Trainer Jerry Massey, a 21-year U.S. Army veteran who now works as a civilian contractor, has a bleak view of the proficiency of his duties. To speed the soldiers into the field, they get less than half the time he thinks is ideal for his course. Still, it is better than nothing.

Iraq is on "the brink of anarchy," he says.

"If we leave, look at the guys who died here, who lost their limbs. What does it say about what they gave?" Massey says.

Some Iraqi troops don't get paid

There are about 330,000 trained Iraqi security forces, including 120,000 in the Iraqi army and 135,000 police force members, according to the U.S. Defense Department. But, according to a Defense Department report in March, "The actual number of present-for-duty soldiers is about one-half to two-thirds of the total due to scheduled leave, absence without leave and attrition."

At Camp Besmaya, Iraq's Ghiran-Majeed admits some of his soldiers don't even get paid.

The Iraqi army's administration has not kept up with its recruitment. Some units don't want to be deployed away from their home districts. On any day, one-quarter of the force is on vacation; soldiers get one week off in every four.

Also compared with a contracted, professional army, Iraqi soldiers are hired as if it's for any job, and they are free to leave whenever they wish. Many do, officials say.

In combat, without American forces present, the Iraqi soldiers have no medical evacuation capacity and no air support. They rely on the U.S.-led coalition for equipment, training and supplies.

...

In Sunni west Baghdad, Abdul Salaam criticizes a passing U.S. patrol, complaining the nearby patrol base has cut off electricity to his neighborhood.

"We have a lot of problems here," he says.

His neighbor complains that the additional U.S. troops in Baghdad mean he feels even more under occupation, but at the same time he reluctantly acknowledges his neighborhood feels more secure.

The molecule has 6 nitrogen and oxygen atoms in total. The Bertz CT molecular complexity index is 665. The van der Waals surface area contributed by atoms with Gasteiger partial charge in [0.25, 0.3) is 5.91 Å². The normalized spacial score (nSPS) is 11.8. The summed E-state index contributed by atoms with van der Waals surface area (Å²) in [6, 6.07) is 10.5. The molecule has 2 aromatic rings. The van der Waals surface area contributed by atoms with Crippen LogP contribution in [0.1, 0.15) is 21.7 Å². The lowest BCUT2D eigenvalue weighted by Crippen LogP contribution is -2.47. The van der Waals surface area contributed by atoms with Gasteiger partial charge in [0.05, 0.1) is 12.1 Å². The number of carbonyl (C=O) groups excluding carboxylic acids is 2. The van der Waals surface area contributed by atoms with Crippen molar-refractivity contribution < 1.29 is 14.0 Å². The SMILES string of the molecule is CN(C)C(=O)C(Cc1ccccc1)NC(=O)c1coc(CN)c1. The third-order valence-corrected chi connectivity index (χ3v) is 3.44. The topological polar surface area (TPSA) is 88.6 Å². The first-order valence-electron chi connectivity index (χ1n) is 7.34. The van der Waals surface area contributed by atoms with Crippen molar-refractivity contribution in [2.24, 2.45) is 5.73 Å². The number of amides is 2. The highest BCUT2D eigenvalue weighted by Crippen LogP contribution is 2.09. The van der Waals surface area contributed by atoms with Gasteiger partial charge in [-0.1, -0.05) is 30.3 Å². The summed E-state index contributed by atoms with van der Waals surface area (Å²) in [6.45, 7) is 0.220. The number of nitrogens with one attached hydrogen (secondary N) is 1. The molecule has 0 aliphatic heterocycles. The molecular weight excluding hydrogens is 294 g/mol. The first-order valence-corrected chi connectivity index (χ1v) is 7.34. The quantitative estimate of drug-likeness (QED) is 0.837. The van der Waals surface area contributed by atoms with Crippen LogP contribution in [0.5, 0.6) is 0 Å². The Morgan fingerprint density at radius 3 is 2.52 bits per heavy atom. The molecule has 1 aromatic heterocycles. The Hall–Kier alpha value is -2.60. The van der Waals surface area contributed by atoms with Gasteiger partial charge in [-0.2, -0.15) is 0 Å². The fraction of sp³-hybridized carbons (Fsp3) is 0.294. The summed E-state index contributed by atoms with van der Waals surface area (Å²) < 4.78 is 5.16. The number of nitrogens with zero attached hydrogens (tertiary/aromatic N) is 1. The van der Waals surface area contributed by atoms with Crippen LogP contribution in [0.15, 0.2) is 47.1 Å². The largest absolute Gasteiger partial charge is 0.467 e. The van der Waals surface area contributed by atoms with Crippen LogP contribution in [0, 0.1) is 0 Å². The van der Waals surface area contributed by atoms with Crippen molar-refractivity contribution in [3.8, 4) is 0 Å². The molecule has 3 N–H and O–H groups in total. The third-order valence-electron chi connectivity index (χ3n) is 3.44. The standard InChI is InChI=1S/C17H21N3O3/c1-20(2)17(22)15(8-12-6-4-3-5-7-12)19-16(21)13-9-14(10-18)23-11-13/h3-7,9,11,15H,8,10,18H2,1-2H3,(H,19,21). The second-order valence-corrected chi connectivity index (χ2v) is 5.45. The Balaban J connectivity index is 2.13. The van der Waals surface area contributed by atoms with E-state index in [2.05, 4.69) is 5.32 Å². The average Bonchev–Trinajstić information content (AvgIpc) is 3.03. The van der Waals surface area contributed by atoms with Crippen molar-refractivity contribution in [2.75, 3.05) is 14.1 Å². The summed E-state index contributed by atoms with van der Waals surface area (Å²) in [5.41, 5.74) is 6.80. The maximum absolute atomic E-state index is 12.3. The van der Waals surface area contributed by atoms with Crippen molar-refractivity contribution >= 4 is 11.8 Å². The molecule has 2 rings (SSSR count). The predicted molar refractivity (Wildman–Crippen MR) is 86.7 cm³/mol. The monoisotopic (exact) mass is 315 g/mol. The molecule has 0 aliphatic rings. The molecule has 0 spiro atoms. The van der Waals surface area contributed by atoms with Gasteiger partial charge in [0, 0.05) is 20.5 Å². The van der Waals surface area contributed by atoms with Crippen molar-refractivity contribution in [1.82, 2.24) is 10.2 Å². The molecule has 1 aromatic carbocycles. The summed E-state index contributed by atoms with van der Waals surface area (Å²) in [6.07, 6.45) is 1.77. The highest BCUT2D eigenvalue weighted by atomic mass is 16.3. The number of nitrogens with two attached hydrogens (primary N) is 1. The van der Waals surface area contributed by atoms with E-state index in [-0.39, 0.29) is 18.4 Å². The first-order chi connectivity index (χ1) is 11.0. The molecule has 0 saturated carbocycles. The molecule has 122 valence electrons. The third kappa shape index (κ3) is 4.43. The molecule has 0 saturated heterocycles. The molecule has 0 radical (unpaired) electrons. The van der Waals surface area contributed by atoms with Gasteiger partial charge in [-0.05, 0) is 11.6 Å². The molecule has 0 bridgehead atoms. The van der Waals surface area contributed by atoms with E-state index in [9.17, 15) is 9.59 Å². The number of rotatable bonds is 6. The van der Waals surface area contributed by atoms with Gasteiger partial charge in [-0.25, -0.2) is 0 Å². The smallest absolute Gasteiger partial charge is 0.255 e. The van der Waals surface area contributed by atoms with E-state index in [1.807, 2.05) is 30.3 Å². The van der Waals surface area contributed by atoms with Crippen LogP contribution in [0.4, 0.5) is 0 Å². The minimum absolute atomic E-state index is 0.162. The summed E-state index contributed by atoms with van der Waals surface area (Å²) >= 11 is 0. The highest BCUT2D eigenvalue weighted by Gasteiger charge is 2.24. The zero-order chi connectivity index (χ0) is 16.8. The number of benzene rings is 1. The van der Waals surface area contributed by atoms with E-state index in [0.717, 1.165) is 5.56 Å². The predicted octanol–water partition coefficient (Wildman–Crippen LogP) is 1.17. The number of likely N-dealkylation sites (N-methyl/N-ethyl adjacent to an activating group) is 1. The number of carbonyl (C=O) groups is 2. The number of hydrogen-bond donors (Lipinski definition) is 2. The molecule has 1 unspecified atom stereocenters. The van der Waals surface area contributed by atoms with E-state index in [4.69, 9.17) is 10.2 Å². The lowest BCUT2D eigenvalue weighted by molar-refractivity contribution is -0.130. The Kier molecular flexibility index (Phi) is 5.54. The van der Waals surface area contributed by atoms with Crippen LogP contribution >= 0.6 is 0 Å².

And as much as the majority of Iraqis say they loathe the American presence, they also fear its end.

Near a Sunni-Shia dividing line in northwest Baghdad, a U.S. patrol pays a visit to a small security hut at a power station. The guard, Jassim Mohammed, welcomes the Americans with glasses of sweet black tea.

He was once one of more than 40 guards at the site. Now all but two have fled and he and a comrade share rolling, six-hour shifts seven days a week. His protection is a battered AK-47 and a new blue British armored vest.

"If the Americans leave," he says, "it will be like this."

His hands make a gesture of powerful collision, the fingers interlocking.

...

Pittard is counted a rising star in the U.S. military, a thoughtful man devoid of swagger. His experience includes a year commanding troops in Diyala province, which has recently descended into bloody chaos.

He is frank in assessing the Iraqi military.

"The Iraqi Security Forces cannot take the fight to the enemy without our assistance at this point," he says.

He says an American withdrawal, like many in Washington are pushing for, "would cause a huge vacuum that the enemies of Iraq would take advantage of. We cannot leave Iraq in disarray."

"We came here in 2003. We cannot leave this nation as a failed state," he says.

A failed state is what almost everyone in Iraq predicts if the Americans go too early. It is one of the very few points of agreement here.
tequila is offline  
Old 05-02-2007   #8
roger29palms
Registered User
 
Join Date: Mar 2007
Posts: 6
Default Roger29palms

I've never been able to understand why what was once the 4th largest military in the world, as it was described before the Gulf War, cannot attract more recruits with prior experience. Especially since the employment situation is so dismal in Iraq.
roger29palms is offline  
Old 05-15-2007   #9
SWJED
Small Wars Journal
 
SWJED's Avatar
 
Join Date: Sep 2005
Location: Largo, Florida
Posts: 3,988
Default Iraqi Military Faces Hurdles in Its Quest to Take Charge

15 May NY Times - Iraqi Military Faces Hurdles in Its Quest to Take Charge by Alissa Rubin.

Quote:
... General Pittard, who oversees training for the Iraqi Army, elite police and border guards, travels five days out of seven, tracking the progress of Iraqi forces as they prepare to eventually take charge of the country’s defense...

Of the Iraqi Army’s 10 divisions, eight are under Iraqi control. Only two, the Fifth Division in Diyala and the Seventh Division in western Iraq, are still under American control.

The Fifth Division is well equipped now and almost at full strength, but it has had a tough fight...
SWJED is offline  
Old 06-09-2007   #10
SWJED
Small Wars Journal
 
SWJED's Avatar
 
Join Date: Sep 2005
Location: Largo, Florida